Mitt Romney brought his newly aggressive style of attack against President Obama to Ohio on Wednesday, hammering the president for his recent comments on small businesses and pledging to “fight for the soul of America” in the face of mounting pressure to release more of his tax returns.
Mr. Romney, at a town hall meeting in Bowling Green, noted that Mr. Obama has held a hundred fundraisers in the past six months, but no public meetings of his Council on Jobs and Competitiveness.
“So it makes it very clear where his priorities are,” he said. “He’s out of touch, he’s out of ideas, he’s out of excuses, and that’s why November, we got to get him out of office.”
White House spokesman Jay Carney said while the council hasn’t formally met recently, the president solicits and receives input from its members all the time.
Mr. Romney has been busy deflecting questions about his time at Bain Capital and whether he will release more of his tax returns, but remarks Mr. Obama made last week apparently have ignited a fire in the GOP challenger.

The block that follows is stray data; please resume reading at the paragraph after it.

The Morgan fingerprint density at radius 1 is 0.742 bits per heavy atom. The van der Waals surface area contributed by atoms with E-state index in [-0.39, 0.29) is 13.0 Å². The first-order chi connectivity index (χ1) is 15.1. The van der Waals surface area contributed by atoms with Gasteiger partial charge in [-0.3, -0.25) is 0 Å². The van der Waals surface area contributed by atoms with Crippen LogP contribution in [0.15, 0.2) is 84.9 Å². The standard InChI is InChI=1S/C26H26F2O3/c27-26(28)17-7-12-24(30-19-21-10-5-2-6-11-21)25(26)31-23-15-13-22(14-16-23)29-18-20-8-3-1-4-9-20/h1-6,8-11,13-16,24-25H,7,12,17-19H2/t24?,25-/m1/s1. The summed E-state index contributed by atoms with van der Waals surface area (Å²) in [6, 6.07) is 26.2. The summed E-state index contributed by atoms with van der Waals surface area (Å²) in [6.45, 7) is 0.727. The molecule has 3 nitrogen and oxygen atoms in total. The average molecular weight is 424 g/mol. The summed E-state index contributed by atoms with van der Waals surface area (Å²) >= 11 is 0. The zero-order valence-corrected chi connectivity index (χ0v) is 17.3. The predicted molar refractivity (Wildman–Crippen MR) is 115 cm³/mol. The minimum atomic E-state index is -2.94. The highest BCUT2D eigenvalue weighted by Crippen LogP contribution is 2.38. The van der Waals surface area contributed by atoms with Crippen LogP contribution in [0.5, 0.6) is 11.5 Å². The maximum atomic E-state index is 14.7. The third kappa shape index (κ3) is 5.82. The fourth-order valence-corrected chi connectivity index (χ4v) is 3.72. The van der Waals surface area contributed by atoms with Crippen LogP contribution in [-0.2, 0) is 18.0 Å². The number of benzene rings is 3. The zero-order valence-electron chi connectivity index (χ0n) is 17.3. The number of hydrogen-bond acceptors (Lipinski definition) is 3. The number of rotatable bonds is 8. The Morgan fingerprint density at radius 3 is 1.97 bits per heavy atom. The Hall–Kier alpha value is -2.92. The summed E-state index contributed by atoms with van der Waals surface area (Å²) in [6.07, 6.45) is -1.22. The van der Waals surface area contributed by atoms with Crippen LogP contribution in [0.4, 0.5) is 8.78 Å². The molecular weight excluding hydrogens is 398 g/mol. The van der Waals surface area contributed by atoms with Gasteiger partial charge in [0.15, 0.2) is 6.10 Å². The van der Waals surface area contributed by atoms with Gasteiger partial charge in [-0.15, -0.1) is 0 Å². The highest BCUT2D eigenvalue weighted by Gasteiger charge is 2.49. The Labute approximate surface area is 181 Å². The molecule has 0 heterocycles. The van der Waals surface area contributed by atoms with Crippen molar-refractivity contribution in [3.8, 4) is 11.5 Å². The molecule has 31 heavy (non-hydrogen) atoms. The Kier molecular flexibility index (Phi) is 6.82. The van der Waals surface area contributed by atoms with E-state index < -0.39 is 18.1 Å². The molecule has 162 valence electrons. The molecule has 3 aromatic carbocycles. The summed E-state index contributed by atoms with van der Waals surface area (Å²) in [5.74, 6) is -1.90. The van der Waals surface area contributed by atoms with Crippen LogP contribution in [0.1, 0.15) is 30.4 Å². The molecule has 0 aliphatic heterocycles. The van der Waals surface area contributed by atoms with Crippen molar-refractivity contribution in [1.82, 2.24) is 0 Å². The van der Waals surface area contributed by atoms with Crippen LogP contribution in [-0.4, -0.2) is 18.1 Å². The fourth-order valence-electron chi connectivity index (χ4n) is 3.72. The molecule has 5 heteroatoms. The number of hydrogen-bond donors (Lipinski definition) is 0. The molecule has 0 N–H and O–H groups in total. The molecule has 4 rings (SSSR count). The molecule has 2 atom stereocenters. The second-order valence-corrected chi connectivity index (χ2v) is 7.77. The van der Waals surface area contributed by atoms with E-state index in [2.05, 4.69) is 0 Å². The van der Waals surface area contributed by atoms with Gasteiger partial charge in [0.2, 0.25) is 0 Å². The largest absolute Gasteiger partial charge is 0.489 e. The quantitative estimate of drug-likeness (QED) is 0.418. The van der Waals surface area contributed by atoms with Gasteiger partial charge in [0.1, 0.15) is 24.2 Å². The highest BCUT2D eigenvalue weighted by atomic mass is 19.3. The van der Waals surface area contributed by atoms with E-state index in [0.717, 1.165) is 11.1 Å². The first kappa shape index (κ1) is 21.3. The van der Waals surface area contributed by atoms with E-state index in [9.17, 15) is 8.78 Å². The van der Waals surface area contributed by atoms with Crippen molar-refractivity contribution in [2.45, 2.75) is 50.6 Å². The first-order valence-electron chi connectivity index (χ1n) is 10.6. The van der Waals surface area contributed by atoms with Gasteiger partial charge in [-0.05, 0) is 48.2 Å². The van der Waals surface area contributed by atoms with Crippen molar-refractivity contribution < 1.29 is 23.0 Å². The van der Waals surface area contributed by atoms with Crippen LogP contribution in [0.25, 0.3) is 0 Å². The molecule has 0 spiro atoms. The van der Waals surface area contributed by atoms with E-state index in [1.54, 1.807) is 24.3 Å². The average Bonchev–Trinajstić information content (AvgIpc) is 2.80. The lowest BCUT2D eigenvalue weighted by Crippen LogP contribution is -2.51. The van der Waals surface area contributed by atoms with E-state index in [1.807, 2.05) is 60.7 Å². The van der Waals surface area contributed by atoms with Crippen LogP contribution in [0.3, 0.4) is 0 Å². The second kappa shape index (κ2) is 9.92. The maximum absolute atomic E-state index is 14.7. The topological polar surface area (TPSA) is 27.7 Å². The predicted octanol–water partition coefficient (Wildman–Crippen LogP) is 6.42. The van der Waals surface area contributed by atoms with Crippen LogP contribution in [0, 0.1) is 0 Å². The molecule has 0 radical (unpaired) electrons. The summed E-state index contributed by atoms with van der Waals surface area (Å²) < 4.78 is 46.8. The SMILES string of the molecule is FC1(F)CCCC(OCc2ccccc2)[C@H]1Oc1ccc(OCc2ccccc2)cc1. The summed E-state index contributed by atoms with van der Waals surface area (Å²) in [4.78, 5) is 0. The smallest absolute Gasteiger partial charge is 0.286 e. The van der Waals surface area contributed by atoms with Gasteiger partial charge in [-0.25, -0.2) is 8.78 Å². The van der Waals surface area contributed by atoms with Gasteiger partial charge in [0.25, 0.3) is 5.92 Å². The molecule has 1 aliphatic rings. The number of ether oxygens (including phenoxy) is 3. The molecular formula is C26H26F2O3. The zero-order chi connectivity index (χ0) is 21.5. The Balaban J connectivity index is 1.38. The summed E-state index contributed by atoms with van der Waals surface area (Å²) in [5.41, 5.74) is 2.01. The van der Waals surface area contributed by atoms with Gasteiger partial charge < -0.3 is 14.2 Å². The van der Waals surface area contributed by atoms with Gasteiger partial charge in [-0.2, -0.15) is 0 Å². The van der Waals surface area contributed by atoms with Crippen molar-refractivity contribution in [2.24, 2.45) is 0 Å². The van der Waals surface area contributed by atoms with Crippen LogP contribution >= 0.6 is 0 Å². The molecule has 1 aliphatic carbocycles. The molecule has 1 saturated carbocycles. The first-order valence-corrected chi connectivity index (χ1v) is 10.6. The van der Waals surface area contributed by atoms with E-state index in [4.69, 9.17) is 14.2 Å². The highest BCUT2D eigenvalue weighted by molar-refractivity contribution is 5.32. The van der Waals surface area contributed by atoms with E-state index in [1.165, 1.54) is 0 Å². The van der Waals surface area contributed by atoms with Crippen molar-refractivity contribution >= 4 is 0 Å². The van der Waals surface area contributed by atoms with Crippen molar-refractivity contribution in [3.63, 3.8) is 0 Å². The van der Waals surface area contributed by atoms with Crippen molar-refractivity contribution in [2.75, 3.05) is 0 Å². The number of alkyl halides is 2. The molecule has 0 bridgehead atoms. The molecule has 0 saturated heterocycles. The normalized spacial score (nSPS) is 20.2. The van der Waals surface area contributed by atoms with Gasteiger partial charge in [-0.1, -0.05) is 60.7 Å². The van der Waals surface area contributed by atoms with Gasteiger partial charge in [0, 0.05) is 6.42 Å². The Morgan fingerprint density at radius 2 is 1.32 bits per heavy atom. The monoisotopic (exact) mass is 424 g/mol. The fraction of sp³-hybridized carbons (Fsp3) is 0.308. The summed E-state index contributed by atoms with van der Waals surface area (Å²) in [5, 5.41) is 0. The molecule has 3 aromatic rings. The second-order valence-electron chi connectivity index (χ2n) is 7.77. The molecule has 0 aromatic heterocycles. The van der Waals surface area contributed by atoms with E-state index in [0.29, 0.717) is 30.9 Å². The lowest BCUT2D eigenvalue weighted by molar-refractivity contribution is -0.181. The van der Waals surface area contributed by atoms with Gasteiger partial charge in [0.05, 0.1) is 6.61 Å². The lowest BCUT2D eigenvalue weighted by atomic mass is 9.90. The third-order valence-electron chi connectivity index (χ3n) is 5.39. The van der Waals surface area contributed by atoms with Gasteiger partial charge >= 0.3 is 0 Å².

At a campaign stop in Roanoke, Va., Mr. Obama said, “If you have a small business, you didn’t build that,” making the point that other people, sources or government services inevitably helped it along.
Mr. Romney has hammered back since then, arguing the comments reveal Mr. Obama’s lack of knowledge about how the private sector works.
“This idea of criticizing and attacking success, of demonizing those in all walks of life who have been successful, is something which is so foreign to us we simply can’t understand it,” he said.
“The president certainly credited entrepreneurs and innovators with the creation of start-ups and businesses,” he said. “The president also said there is more we can do to improve the business climate.”
Mr. Romney’s campaign and national Republicans are also on the offensive with another new line of attack of painting Mr. Obama as a “crony capitalist.”
“Where did all the Obama stimulus money go?” asks the narrator in a television ad released Wednesday, complete with money ablaze in the background. “Friends, donors, campaign supporters, special interest groups.”
It cites the most high-profile flop, Solyndra — an energy company that was given a $500 million loan from the government before going bankrupt. And, for good measure, it shows a clip of U.S. Sen. Charles E. Schumer, New York Democrat, criticizing the wind energy stimulus program.
“So he’s joined his surrogates and allies in launching over-the-top attacks that independent fact-checkers and news organizations have said are ‘flat out false,’ ‘wrong,’ and use ‘weasel words,’ ” she said.